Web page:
Additive Manufacturing Strategies

3D Printed Parts on the Ulysse Nardin FREAK neXt Watch

ST Medical Devices

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Luxury watch manufacturers like Ulysse Nardin are certainly aware that enthusiasts today want something modern and unique, but they still expect pristine quality and spectacular style. Adding a 3D concept is an excellent way to garner the attention of savvy consumers, along with enjoying all the manufacturing benefits of 3D printing too.

The FREAK neXt watch is still a concept piece in the prototyping stages—following production of the first FREAK watch fifteen years ago—but it shows off technical and watchmaking skills of the future, along with the fruits of Ulysee Nardin’s labor in collaborating with Swiss 3D printing glass microdevice manufacturer, FEMTOprint. Together, the two dynamic companies have used their expertise to create an impressive piece, featuring details such as:

  • 3D glass minute hand
  • 3D printed oscillator
  • Glass bridge with integrated shock protection
  • Self-winding mechanism

FREAK neXt timepiece with the 3D glass logo-decoration (Photo: Ulysse Nardin/FEMTOprint)

FEMTOprint’s focus in 3D printing is centered around transforming microfabrication, mainly with glass microdevices. Their platform applies to numerous applications, including microfluidics, packaging, photonics, a wide range of manufacturing, and other works involving fine mechanics.

“There is no doubt that glass has unique properties and advantages compared to materials such as metals and polymers: it is optically transparent, resistant to thermal shocks, abrasion and scratches, it is biocompatible by nature, chemically stable and electrically insulating, but what is less evident is that, it has fantastic elasticity properties and a high failure strength after chemical treatment,” states the FEMTOprint team as they report on their case study with Ulysse Nardin.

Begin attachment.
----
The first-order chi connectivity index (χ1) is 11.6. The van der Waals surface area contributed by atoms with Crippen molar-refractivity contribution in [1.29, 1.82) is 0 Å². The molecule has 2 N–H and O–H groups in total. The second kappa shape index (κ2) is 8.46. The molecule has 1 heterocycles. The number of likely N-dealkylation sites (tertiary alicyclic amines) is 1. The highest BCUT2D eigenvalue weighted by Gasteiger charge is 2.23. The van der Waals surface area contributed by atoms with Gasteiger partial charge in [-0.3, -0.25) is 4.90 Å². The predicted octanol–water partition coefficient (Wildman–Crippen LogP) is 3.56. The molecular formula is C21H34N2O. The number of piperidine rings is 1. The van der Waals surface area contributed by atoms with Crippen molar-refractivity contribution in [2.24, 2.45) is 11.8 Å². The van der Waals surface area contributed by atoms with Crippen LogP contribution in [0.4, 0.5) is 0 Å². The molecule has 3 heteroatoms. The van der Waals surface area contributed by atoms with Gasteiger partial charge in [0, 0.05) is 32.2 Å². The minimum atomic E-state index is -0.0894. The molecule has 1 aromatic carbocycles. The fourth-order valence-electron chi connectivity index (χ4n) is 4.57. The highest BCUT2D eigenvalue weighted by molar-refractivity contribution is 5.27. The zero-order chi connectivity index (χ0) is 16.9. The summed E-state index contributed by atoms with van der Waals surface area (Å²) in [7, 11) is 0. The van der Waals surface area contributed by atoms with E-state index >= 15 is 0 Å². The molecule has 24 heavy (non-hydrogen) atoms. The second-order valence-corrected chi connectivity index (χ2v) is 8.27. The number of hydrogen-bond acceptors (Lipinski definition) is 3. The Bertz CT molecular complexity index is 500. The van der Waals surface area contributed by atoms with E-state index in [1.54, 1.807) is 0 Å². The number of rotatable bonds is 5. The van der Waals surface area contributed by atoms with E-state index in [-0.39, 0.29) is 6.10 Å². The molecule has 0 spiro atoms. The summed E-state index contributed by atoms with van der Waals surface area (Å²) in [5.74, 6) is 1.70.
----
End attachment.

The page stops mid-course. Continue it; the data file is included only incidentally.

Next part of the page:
Traditionally, quality watchmakers are in need of glass materials for parts like dials, actuators, balance wheels, and indicators. This new prototype is meant to show a ‘technological milestone’ to the world for watch enthusiasts, and other designers and engineers too, with the 3D printed flying oscillator accompanying the carousel baguette movement. The oscillator serves as a regulating device for the watch, but in this design is suspended in mid-air. This unique engineering prevents friction on the bearings and allows for better performance overall.

“This is a radical development that hugely improves the traditional principle of balance spring regulation introduced in the 17th century,” states FEMTOprint in their case study.

FREAK neXt with 3D glass tubes for luminescence (Photo: Ulysse Nardin/FEMTOprint)

(Photo: Ulysse Nardin)

The new FREAK watch also features a phosphorescence dial, only visible in the dark, produced by a strontium aluminate–based, non-radioactive and nontoxic photoluminescent pigment and 3D tubes. This device could be put into production in the very near future, according to the designer.

Before the advent of smartphones glued to our hands, most of us relied on more conventional timepieces; in fact, if you did not, your character could be swiftly judged as someone asked, ‘what kind of person doesn’t wear a watch?’ Today not as many of us do, which makes the watch a real statement of style.

When you now have an iPhone to gaze upon, it can tell you what time it is in any city in the world, remind you what to do on the hour, and tell you when to go to sleep, when to wake up, and even count your breakfast calories for you. What goes on your wrist is a statement of style, and 3D printing is propelling watchmakers into the future with so many options now, whether they are making watch straps, experimenting with 3D printed metal in production, or even fabricating parts for wearables like smartwatches.

Find out more about the design partnership between FEMTOprint and Ulysse Nardin here. What do you think of this news? Let us know your thoughts! Join the discussion of this and other 3D printing topics at 3DPrintBoard.com.

[Source / Images:  FEMTOprint case study]

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